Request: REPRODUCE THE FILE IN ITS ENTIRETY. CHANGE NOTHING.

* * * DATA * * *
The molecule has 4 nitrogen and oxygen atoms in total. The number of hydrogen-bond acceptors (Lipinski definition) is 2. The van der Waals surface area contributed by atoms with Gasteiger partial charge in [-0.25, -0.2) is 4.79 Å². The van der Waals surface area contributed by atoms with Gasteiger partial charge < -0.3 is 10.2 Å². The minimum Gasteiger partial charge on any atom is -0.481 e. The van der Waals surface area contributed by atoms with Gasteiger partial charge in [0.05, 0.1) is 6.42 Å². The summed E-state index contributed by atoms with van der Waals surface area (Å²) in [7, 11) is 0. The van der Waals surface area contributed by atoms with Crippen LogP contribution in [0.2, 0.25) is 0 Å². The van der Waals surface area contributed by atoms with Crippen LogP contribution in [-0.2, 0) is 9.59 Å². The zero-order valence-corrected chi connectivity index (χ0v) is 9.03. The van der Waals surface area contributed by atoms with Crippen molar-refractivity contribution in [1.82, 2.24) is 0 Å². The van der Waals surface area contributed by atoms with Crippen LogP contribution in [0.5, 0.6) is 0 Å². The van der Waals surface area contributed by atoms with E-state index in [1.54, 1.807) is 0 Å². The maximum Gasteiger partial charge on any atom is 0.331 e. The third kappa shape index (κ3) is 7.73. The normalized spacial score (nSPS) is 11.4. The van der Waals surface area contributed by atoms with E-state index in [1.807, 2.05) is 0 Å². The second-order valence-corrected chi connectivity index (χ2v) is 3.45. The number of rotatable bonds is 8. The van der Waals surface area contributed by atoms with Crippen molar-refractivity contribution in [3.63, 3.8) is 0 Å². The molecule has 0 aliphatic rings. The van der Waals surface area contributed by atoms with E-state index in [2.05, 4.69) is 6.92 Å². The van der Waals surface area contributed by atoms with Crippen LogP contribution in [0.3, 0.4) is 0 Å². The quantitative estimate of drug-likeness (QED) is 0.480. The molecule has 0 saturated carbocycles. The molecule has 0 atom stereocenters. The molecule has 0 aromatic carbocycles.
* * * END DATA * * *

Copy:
The molecule has 4 nitrogen and oxygen atoms in total. The number of hydrogen-bond acceptors (Lipinski definition) is 2. The van der Waals surface area contributed by atoms with Gasteiger partial charge in [-0.25, -0.2) is 4.79 Å². The van der Waals surface area contributed by atoms with Gasteiger partial charge < -0.3 is 10.2 Å². The minimum Gasteiger partial charge on any atom is -0.481 e. The van der Waals surface area contributed by atoms with Gasteiger partial charge in [0.05, 0.1) is 6.42 Å². The summed E-state index contributed by atoms with van der Waals surface area (Å²) in [7, 11) is 0. The van der Waals surface area contributed by atoms with Crippen LogP contribution in [0.2, 0.25) is 0 Å². The van der Waals surface area contributed by atoms with Crippen LogP contribution in [-0.2, 0) is 9.59 Å². The zero-order valence-corrected chi connectivity index (χ0v) is 9.03. The van der Waals surface area contributed by atoms with Crippen molar-refractivity contribution in [1.82, 2.24) is 0 Å². The van der Waals surface area contributed by atoms with Crippen LogP contribution in [0.5, 0.6) is 0 Å². The van der Waals surface area contributed by atoms with E-state index in [1.54, 1.807) is 0 Å². The maximum Gasteiger partial charge on any atom is 0.331 e. The third kappa shape index (κ3) is 7.73. The normalized spacial score (nSPS) is 11.4. The van der Waals surface area contributed by atoms with E-state index in [1.807, 2.05) is 0 Å². The second-order valence-corrected chi connectivity index (χ2v) is 3.45. The number of rotatable bonds is 8. The van der Waals surface area contributed by atoms with Crippen molar-refractivity contribution in [3.63, 3.8) is 0 Å². The molecule has 0 aliphatic rings. The van der Waals surface area contributed by atoms with E-state index in [2.05, 4.69) is 6.92 Å². The van der Waals surface area contributed by atoms with Crippen LogP contribution in [0.3, 0.4) is 0 Å². The quantitative estimate of drug-likeness (QED) is 0.480. The molecule has 0 saturated carbocycles. The molecule has 0 atom stereocenters. The molecule has 0 aromatic carbocycles.